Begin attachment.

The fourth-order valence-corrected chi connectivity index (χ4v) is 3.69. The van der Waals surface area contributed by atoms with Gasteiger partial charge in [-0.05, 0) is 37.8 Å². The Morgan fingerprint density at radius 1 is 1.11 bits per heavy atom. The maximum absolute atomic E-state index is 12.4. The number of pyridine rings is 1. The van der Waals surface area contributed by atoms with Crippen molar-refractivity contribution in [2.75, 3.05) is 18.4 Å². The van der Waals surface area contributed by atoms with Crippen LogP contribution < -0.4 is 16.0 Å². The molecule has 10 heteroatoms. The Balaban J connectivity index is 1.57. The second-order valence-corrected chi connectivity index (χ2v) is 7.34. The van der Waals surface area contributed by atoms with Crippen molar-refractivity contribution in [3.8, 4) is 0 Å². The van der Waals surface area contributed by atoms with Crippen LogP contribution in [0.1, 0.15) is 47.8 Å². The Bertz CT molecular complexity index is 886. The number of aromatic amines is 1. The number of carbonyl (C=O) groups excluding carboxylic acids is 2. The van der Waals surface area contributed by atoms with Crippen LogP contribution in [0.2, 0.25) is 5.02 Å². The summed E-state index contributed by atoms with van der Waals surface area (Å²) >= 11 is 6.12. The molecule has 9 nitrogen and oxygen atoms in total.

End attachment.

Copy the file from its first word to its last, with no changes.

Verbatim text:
The fourth-order valence-corrected chi connectivity index (χ4v) is 3.69. The van der Waals surface area contributed by atoms with Gasteiger partial charge in [-0.05, 0) is 37.8 Å². The Morgan fingerprint density at radius 1 is 1.11 bits per heavy atom. The maximum absolute atomic E-state index is 12.4. The number of pyridine rings is 1. The van der Waals surface area contributed by atoms with Crippen molar-refractivity contribution in [2.75, 3.05) is 18.4 Å². The van der Waals surface area contributed by atoms with Crippen LogP contribution < -0.4 is 16.0 Å². The molecule has 10 heteroatoms. The Balaban J connectivity index is 1.57. The second-order valence-corrected chi connectivity index (χ2v) is 7.34. The van der Waals surface area contributed by atoms with Crippen molar-refractivity contribution in [3.8, 4) is 0 Å². The van der Waals surface area contributed by atoms with Crippen LogP contribution in [0.1, 0.15) is 47.8 Å². The Bertz CT molecular complexity index is 886. The number of aromatic amines is 1. The number of carbonyl (C=O) groups excluding carboxylic acids is 2. The van der Waals surface area contributed by atoms with Crippen LogP contribution in [0.2, 0.25) is 5.02 Å². The summed E-state index contributed by atoms with van der Waals surface area (Å²) >= 11 is 6.12. The molecule has 9 nitrogen and oxygen atoms in total.